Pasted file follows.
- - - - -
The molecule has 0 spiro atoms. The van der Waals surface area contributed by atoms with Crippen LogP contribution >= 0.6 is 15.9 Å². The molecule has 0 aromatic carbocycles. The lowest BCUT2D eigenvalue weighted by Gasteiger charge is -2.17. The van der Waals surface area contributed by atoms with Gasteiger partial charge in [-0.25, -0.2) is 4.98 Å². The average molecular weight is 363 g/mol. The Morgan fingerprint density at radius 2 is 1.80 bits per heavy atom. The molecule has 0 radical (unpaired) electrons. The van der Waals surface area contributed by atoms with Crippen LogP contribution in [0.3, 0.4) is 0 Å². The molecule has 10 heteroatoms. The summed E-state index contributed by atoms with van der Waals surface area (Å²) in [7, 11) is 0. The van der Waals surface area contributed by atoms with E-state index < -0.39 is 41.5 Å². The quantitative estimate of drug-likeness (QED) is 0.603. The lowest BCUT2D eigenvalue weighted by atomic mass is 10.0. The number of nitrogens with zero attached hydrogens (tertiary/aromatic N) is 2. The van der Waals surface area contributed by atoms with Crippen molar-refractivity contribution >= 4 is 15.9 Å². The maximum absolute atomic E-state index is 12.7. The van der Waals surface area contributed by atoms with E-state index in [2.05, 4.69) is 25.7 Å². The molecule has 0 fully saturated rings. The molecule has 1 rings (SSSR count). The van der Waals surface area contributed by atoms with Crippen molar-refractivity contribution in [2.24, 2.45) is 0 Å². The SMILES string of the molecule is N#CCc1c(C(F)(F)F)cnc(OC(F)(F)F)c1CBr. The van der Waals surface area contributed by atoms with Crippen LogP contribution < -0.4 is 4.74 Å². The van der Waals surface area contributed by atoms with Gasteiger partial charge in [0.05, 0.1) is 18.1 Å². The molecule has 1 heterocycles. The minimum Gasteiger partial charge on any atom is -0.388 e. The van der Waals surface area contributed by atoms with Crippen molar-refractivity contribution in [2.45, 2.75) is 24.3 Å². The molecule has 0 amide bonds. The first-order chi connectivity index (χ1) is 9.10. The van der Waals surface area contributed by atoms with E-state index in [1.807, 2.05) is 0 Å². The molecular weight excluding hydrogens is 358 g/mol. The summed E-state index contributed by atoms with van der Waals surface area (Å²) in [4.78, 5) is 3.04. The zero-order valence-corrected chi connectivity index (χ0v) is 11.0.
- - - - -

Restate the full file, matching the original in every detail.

The molecule has 0 spiro atoms. The van der Waals surface area contributed by atoms with Crippen LogP contribution >= 0.6 is 15.9 Å². The molecule has 0 aromatic carbocycles. The lowest BCUT2D eigenvalue weighted by Gasteiger charge is -2.17. The van der Waals surface area contributed by atoms with Gasteiger partial charge in [-0.25, -0.2) is 4.98 Å². The average molecular weight is 363 g/mol. The Morgan fingerprint density at radius 2 is 1.80 bits per heavy atom. The molecule has 0 radical (unpaired) electrons. The van der Waals surface area contributed by atoms with Crippen LogP contribution in [0.3, 0.4) is 0 Å². The molecule has 10 heteroatoms. The summed E-state index contributed by atoms with van der Waals surface area (Å²) in [7, 11) is 0. The van der Waals surface area contributed by atoms with E-state index < -0.39 is 41.5 Å². The quantitative estimate of drug-likeness (QED) is 0.603. The lowest BCUT2D eigenvalue weighted by atomic mass is 10.0. The number of nitrogens with zero attached hydrogens (tertiary/aromatic N) is 2. The van der Waals surface area contributed by atoms with Crippen molar-refractivity contribution >= 4 is 15.9 Å². The maximum absolute atomic E-state index is 12.7. The van der Waals surface area contributed by atoms with E-state index in [2.05, 4.69) is 25.7 Å². The molecule has 0 fully saturated rings. The molecule has 1 rings (SSSR count). The van der Waals surface area contributed by atoms with Crippen molar-refractivity contribution in [2.24, 2.45) is 0 Å². The SMILES string of the molecule is N#CCc1c(C(F)(F)F)cnc(OC(F)(F)F)c1CBr. The van der Waals surface area contributed by atoms with Crippen LogP contribution < -0.4 is 4.74 Å². The van der Waals surface area contributed by atoms with Gasteiger partial charge in [0.05, 0.1) is 18.1 Å². The molecule has 1 heterocycles. The minimum Gasteiger partial charge on any atom is -0.388 e. The van der Waals surface area contributed by atoms with Crippen molar-refractivity contribution in [2.45, 2.75) is 24.3 Å². The molecule has 0 amide bonds. The first-order chi connectivity index (χ1) is 9.10. The van der Waals surface area contributed by atoms with E-state index in [1.807, 2.05) is 0 Å². The molecular weight excluding hydrogens is 358 g/mol. The summed E-state index contributed by atoms with van der Waals surface area (Å²) in [4.78, 5) is 3.04. The zero-order valence-corrected chi connectivity index (χ0v) is 11.0.